What’s in a name? Only everything, writes Miriama Kamo.
I didn’t always love my name. When I was in primary I used to wish I was called Lisa or Michelle, something easy that didn’t raise eyebrows. As I recall this, another memory comes to mind. I remember plucking a flower from a tree on the way to my Catholic school and offering it to the teacher to put on the altar. She exclaimed over its beauty, but the thing taunted me all day from its exalted spot, daring me to reveal to the teacher that I’d stolen it. I hadn’t really, it was hanging over the footpath and was one of dozens on the tree – but it was the principle. I shouldn’t have assumed that I could pick it from the tree without asking its owner. I was, therefore, a seven-year-old thief.
I worried that if the teacher found out she’d tell me off in front of the class, and everyone would have to make allowances for my poor choices on the basis that I was Māori. I struggled between self-preservation and honesty all day, wishing desperately that I hadn’t taken the flower. I didn’t tell, but clearly the event had such an impact that it still matters even decades later.
My name, Miriama, was difficult for people. I was difficult, just by being Miriama. It was like I was christened to challenge to the world. Every single first meeting was, and often still is, a back and forth: “Hi there, I’m a difficult person, yes, very difficult, but I’ll give you a hand to make your life easier. OK, if you can’t say it, then go ahead and mispronounce it. Totally fine if you want to call me Murri-ama. OK, Mary-ama is fine too.” When I was 12 a woman once asked for my first name and when I said “Miriama” she snapped, “I asked for just your first name!”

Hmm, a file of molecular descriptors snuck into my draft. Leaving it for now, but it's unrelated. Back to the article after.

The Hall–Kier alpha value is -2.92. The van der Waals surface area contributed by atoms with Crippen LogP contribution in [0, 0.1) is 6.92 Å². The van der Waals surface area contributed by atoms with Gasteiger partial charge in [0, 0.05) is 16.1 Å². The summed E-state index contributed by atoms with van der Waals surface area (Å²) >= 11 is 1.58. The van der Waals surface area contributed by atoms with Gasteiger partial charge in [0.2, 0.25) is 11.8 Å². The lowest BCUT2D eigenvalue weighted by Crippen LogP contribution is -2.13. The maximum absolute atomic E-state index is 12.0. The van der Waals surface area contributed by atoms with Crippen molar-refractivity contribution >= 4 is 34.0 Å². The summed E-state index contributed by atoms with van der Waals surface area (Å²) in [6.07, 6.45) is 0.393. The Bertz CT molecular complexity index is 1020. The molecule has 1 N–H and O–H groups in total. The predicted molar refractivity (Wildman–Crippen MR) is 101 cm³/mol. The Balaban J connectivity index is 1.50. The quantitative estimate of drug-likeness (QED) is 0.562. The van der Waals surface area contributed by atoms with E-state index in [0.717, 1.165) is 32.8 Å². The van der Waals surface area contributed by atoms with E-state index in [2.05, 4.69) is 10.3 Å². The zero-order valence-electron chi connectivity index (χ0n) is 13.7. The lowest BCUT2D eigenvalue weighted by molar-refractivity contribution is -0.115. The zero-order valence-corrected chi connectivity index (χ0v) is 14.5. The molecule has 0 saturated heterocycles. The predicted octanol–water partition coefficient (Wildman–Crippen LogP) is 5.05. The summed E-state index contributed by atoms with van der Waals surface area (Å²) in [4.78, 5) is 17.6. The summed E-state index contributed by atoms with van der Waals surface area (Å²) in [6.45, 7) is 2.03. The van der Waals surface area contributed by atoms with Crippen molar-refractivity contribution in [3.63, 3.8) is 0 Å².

Now I correct people, but it gets old, especially if the one being corrected finds it tiresome. A colleague, a serial offender, finally exclaimed: “But it makes me feel like a try-hard!”
I looked at her, confused: “But I want you to try hard – that would be great.”
My name is loaded. It isn’t just the word I’m known by; it also implies things. It tells people my heritage, it alerts them to my whakapapa. I was named for my great-grandma, Miriama Ngapohe Rakatau – the mother of my feisty, fearsome, loving nana, Kui Whaitiri. But it also suggests to some that I’m untrustworthy, maybe an activist, possibly unreliable, potentially a criminal. To this day, I hesitate on the phone when I have to give my name. What if the person at the other end decides not to book me that table, give me the flat, offer me a discount? I have all those same instinctual fears even though I have the sort of profile which should dispel these concerns. Depending on the circumstances, I’ll sometimes give my husband’s name, Mike – unfettered by judgement, easy to repeat back.
The thing about names is… it’s your name! It’s the first thing you truly own. It’s your identity, your currency, your moniker – the thing by which you are you, and someone else is Michelle or Lisa. It is you.
Pronounce my name correctly. It’s all I ask. And it’s such a tiny thing to ask, especially in this country where we share te reo. I ask for your effort, your respect, the sort that I show you every time I call you Denise instead of Dennis, or Ralph instead of Zilf. My name is Miriama, the ‘r’ is like a soft ‘d’. It’s not difficult, it’s not a challenge, it’s not loaded – it’s just a name
I have come to love my name. It has history and heft. What’s your name? Does it mean something to you? You’ll know the answer to that the minute you hear it mispronounced.
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